Effects of joint action and nature of task setting on time perception

Usal, Kerem Alp
In this paper we study the effect of social condition on prospective time estimation: do we perceive temporal durations differently long when we perform a task (i) alone, (ii) with a collaborative, or (iii) with a competitive partner? Within the Attentional Gate Model (Block & Zakay, 2006), we argue that joint settings require more attentional resources than the single setting, leaving less resources for time estimation. Therefore, we expect that (i) temporal durations are more underestimated in the joint conditions than in the single condition, and (ii) within the joint conditions, temporal durations are more underestimated in the competitive than in the collaborative setting. N=90 participants were tested (30 in each condition). Participants performed a concurrent Simon task for three different durations (15, 30 and 45 seconds) which was followed by a time reproduction phase. In the single condition, participants performed all Simon as well as all time reproductions trials whereas in the joint conditions participants shared the Simon task and performed only half of the time reproductions. The number of time reproduction trials for participants in all conditions was the same. Participants were told that they would receive points for their correct responses in the Simon task. In the single condition they were told that they would be compared with others individually, in the cooperative condition with other dyads, and in the competitive condition with each other. In results, Helmert contrasts revealed a significant difference between the single and both dual conditions. Reproduction ratios in dual conditions were smaller than in the single condition. Also, the difference between cooperative and competitive conditions was significant. Reproduction ratios were smaller, indicating that durations were more underestimated in the competitive compared to the cooperative condition. The results provide first evidence that social condition affects time estimation. 


Effects of context on everyday conversations of Turkish university students
Hortacsu, N; Oral, A; Yasak, Y (Elsevier BV, 1996-12-01)
This study employed a diary method to investigate everyday conversations. Consistent with a dynamic view of partner context interaction, it was predicted that conversations occurring in different contexts would show variations with respect to topics and conversation partners. Turkish university students recorded durations, topics, and conversation partners of their conversations for seven consecutive days. Contexts, topics, and partners were categorized. Respondents were utilized as units of analyses. Analy...
Effect of individualized cognitive and postural task difficulty levels on postural control during dual task condition
Gursoy, Zeren G.; Yilmaz, Ugur; ÇELİK, HÜSEYİN; Arpinar-Avsar, Pinar; Kirazcı, Sadettin (2022-07-01)
© 2022 Elsevier B.V.Background: Previous dual task studies suggested that the difficulty of the concurrent cognitive and motor tasks may not be challenging to the same degree for each person. This study approaches this problem by setting individualized difficulty levels for tasks to examine the dual task interference. Research question: Do the features of postural sway depend on increased individualized difficulty levels of concurrent cognitive and postural activities? Methods: 20 young healthy participants...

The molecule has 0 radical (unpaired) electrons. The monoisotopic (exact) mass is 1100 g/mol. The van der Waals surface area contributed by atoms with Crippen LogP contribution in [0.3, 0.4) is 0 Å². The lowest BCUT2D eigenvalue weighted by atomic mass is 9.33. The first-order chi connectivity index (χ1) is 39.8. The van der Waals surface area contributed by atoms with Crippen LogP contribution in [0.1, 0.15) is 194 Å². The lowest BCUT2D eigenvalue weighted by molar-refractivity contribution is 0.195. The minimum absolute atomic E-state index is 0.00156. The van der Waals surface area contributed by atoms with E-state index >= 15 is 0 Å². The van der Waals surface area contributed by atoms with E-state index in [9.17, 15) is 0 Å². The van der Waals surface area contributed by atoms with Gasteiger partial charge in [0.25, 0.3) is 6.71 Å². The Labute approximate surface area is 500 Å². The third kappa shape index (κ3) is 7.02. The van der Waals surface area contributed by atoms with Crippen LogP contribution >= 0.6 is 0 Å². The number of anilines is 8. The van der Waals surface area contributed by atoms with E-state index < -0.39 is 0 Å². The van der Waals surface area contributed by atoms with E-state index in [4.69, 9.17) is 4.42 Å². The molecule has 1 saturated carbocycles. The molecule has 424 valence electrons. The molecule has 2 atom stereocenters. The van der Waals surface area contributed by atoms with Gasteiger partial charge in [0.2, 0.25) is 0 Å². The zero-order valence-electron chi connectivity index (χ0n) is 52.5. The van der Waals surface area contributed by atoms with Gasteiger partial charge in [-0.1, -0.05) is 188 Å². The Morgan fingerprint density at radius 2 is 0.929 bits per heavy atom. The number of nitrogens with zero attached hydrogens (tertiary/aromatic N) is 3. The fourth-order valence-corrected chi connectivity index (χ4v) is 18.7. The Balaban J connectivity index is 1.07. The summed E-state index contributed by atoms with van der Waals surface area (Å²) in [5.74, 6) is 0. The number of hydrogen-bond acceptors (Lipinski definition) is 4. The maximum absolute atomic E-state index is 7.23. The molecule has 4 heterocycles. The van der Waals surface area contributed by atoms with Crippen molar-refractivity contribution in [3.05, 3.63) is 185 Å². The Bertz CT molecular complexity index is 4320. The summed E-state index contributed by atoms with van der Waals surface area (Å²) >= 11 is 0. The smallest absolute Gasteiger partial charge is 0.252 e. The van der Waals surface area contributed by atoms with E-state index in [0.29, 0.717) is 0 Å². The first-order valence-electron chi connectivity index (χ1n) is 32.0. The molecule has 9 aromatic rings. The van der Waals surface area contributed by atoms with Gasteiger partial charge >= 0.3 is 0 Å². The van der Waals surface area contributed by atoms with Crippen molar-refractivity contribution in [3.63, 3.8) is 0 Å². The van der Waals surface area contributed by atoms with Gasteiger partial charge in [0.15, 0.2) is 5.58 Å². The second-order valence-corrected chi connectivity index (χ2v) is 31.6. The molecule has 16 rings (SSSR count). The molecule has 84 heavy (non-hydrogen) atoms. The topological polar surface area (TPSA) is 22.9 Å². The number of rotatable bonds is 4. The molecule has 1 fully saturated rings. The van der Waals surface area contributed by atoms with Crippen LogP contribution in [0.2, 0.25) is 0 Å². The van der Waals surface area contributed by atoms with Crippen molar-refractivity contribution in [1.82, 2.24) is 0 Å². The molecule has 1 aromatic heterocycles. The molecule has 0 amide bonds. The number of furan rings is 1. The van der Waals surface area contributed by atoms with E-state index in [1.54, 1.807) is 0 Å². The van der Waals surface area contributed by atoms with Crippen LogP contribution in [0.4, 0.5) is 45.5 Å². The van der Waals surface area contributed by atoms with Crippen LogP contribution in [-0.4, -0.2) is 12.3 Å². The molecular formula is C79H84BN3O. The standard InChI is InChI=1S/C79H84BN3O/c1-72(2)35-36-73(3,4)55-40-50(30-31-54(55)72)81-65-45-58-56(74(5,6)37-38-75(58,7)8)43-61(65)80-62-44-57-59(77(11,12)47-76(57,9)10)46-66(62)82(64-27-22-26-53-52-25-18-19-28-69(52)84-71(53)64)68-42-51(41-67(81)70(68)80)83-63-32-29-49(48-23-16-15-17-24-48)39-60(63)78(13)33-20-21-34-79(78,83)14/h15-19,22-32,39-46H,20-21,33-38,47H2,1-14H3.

Effect of tense, aspect and aspectual class on event knowledge activation: a study with Turkish adults
Yöntem, Şevki; Temürcü, Ceyhan; Department of Cognitive Sciences (2015)
In this study we aimed to investigate effects of tense, aspect and lexical aspect on the activation of event knowledge. To this end, we conducted a short stimulus onset asynchrony (SOA) experiment, in which participants encountered a one-word sentence as a prime and reacted to a locational target word via speech. We analyzed response times with respect to aspect, tense and relatedness between prime and target words. Participants’ memory spans, measured by a backward digit span task, were also included in th...
The Combined Effect of Light Touch and Cognitive Task Difficulty on Postural Control
çelik, tuğba; Kirazcı, Sadettin; Department of Physical Education and Sports (2021-10-12)
Studies investigating combined effects of light touch and cognitive task are limited and available results are inconsistent regarding effects of cognitive task on postural control. Therefore, this study investigated the combined effects of light touch and cognitive task difficulty on postural control. Participants performed cognitive task and light touch individually and simultaneously. Results indicated that both light touch and cognitive task improved postural sway individually. The cognitive task difficu...
Self-compassion and construal level theory: the role of self-compassion in decreasing the effect of social distance
Solmazer, Gaye; Özkan, Türker; Department of Psychology (2018)
Construal Level Theory (CLT) suggests that psychological distance determines the level of abstraction of mental representations used in cognition. It also suggests that this is important in determining how people evaluate, perceive and predict future, and behave. The aim of the present study was to investigate the role of trait and induced self-compassion in CLT. It was hypothesized that individuals who are dispositionally high in self-compassion or who are situationally induced to adopt self-compassion con...
Citation Formats
K. A. Usal, “Effects of joint action and nature of task setting on time perception,” M.S. - Master of Science, Middle East Technical University, 2016.